While the previous cases illustrate how creativity flourishes when “… intellectual property law provides minimal, if any, protection for the core product or process that supports the industry…” (Rosenblatt (2010), 325), there are cases when “… traditional intellectual property protection is available to creators, but those creators commonly opt either to forego protection, or not to pursue infringers” (Rosenblatt (2010), 330). A peculiar example is the early 20th-century US publishing industry. A protectionist copyright legislation made it difficult for foreign authors to claim copyrights over their works, which entered the US public domain and could be appropriated by commercial publishers. This led to the emergence of bottom-up practices to prevent aggressive appropriation and to secure some sort of remuneration for foreign authors. Some of them, like Joyce, Pound, and Wilde, proved their creativity in navigating the system (Spoo (2013)). Fan fiction is a thriving literary genre that develops between the fair use exemption to copyright and the tolerance of rightsholders (Tushnet (2007); Schwabach (2011)). Even though copyright fully applies to video content, videos are shared without significant prosecution from rightsholders in the adult entertainment industry. This recent trend has been triggered by contents digitalisation and the advent of streaming platforms. Rather than prosecuting pirates, the industry has incorporated the new context of free contents in its business model and has shifted from selling contents to offering other services, such as personalised experiences (Darling (2014); (2017); Raustiala and Sprigman (2019)).

Future directions for research

The literature on negative IP spaces has provided fresh insights into the multifaceted drivers of innovation and creative activities, focussing on creativity and innovation outside the scope of formal IP law. By highlighting the dialectical tension between novelty creation and imitation, the role of intrinsic motivation and selfless contributions, and of credit and attribution, this literature has highlighted some significant limits of the standard utilitarian theory in accounting for the role of IP in incentivising innovation and creativity.

Moreover, this research stream helps to bring to the fore the fact that, in some cases, imitation can spark innovation, and that digitisation and sharing platforms are determining the emergence of new business models which incorporate the new technological environment of illimited access to information. Additionally, this literature helps to appreciate the rich web of social norms and bottom-up processes which characterise all creative endeavours, and which should be taken into consideration when drafting IP regulations (Katzenbach (2018)).

In terms of directions for further research, most case studies on negative IP are focussed on the US. Therefore, more research would be needed to document the functioning of negative IP spaces in a more diverse range of legislative contexts. Given its complex entwining of national and supra-national IP regulations, Europe can provide a particularly interesting setting in which to develop new case studies of negative IP, as is currently in progress within the reCreating Europe project (Danna, Martinelli, and Nuvolari (2021)). Moreover, as the literature on negative IP spaces is mainly empirical, the field would benefit from new theoretical contributions. These could be in the direction of a systematic assessment of the evidence provided so far, seeking new taxonomies of the available research, and new explanations of why negative IP spaces emerge.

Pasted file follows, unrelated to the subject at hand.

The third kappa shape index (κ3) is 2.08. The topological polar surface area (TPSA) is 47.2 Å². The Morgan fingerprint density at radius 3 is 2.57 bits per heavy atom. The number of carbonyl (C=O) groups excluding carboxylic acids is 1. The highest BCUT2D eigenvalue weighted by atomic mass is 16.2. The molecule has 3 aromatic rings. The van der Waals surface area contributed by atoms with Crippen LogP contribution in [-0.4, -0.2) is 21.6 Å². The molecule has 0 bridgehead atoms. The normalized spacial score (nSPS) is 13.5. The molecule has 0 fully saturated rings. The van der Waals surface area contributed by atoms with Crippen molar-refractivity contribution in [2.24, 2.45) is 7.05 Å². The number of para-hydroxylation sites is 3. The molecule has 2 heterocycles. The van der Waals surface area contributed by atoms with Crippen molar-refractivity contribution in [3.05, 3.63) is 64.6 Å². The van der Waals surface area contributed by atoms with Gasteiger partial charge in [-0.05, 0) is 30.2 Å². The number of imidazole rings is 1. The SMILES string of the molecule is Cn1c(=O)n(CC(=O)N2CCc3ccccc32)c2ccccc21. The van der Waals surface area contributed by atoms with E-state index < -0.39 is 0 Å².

Furthermore, the current literature has mainly been developed by law scholars, but the determinants of creativity and innovation are fundamental questions also for the study of economics. On the one hand, economists could contribute to the empirical studies of negative IP spaces with new case studies, or by studying negative IP spaces with broad datasets. On the other hand, economists could contribute to the theoretical grounding of the debate, for example by providing formal models of negative IP spaces. With regards to copyright, changes or misalignments in regulatory frameworks could provide promising areas of research. By reconstructing how authors navigated the cracks between European and US copyright law, Spoo’s book offers an instructive example of a similar direction of research (Spoo (2013)). A stimulating context to investigate could be the increasing variety of digital platforms where content is shared by users. More generally, more research could be pursued to investigate how creativity is affected by the architecture of digital platforms, how users navigate the sharing possibilities opened up by digitisation, and how they resort to attribution, licensing and fair use exemptions. By further exploring the complex interplay of formal rules and spontaneous processes, the research on negative IP spaces has the potential to pave the way for a grounded theory of copyright.

List of additional sources (beyond core scope of the Copyright Evidence Portal)